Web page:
How to Have a Calm, Relaxed Dog

Teach your dog to get what she wants by acting low-key, and lower her stress levels by helping her feel safe. Have a low-key dog who’s not under constant stress!

Jolanta Benal, CPDT-KA, CBCC-KA
5-minute read
Episode #144

How many of you out there sometimes wish your dog would just chill, already? Are you driven to despair by your dog’s energy and bounce? Does he seem tense and on edge, ready to jump up at every little thing? Take a deep breath for this week’s topic: how to help your dog be more relaxed.

The Big Three of producing a calm, relaxed dog are tactics I advise pretty much constantly in this series: adequate aerobic exercise to tire Dogalini’s body; food-dispensing puzzle toys to give her projects more interesting than inhaling the chow from her bowl in 10 seconds or less; and short daily sessions of reward-based training to teach her good manners and tire that brain.

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But you can also encourage low-key behavior indirectly, as you go about your business throughout the day. This week, two and a half ways to do it. (Just remember, a relatively relaxed, “low-key” year-old terrier mix may still be a good deal bouncier than the retired racing Greyhound down the street!)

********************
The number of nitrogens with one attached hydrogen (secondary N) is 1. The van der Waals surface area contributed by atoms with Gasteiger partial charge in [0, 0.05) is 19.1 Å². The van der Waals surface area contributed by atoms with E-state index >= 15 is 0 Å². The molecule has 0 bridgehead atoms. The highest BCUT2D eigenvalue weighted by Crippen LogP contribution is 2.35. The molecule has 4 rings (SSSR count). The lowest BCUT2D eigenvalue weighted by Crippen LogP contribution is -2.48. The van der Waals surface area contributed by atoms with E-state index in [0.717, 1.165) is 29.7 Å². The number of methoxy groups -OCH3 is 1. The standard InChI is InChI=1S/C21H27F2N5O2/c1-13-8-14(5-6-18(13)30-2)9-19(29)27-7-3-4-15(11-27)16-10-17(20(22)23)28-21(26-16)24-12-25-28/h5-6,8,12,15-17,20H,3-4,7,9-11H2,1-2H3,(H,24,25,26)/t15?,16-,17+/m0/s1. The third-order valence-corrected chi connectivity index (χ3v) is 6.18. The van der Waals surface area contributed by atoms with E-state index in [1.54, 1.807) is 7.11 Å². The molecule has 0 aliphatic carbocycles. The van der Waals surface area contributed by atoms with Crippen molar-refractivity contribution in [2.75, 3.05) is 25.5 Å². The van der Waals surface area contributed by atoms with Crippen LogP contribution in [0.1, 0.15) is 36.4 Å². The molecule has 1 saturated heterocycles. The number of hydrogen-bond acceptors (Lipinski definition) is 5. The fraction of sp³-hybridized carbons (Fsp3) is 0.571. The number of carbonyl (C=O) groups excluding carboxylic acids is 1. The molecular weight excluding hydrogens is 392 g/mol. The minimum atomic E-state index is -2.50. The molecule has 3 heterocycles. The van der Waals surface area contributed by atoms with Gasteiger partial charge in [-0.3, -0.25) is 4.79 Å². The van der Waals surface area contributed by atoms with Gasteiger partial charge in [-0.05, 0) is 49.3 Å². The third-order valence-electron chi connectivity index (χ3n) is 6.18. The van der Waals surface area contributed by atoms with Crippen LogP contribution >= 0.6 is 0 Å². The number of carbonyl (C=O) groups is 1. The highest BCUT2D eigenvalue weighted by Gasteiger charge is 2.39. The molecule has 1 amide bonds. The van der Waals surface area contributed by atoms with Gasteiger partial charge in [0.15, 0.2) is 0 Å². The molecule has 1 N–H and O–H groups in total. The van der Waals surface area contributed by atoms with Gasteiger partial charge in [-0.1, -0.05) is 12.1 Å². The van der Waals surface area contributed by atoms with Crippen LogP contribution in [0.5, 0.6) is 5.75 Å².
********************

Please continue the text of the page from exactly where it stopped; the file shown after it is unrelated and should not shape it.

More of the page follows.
The Big Three tips for a relaxed dog are exercise, food-dispensing puzzle toys, and reward-based training – but you can encourage low-key behavior throughout the day.

1. “Magnetize” Your Dog’s Bed

Start with a super-comfy bed, of course; a thin blanket on a cold floor really doesn’t cut it. As for your “magnets,” they’re attention and treats. At random times, leave a small biscuit on the bed for Dogalini to find. What an interesting location that bed is! A dog who just happens to be resting on her bed might also find the Treat Delivery Service appears from time to time. If your dog enjoys being petted, make it your business to notice when she’s hanging out on the bed and choose those times to give her a scratch on her chest or under her chin.


About the Author

Jolanta Benal, CPDT-KA, CBCC-KA

Jolanta holds professional certifications in both training and behavior counseling and belongs to the Association of Professional Dog Trainers and the International Association of Animal Behavior Consultants. She also volunteered with Pet Help Partners, a program of the Humane Society of the United States that works to prevent pet relinquishment. Her approach is generally behaviorist (Pavlovian, Skinnerian and post-Skinnerian learning theory) with a big helping of ethology (animal behavior as observed in non-experimental settings).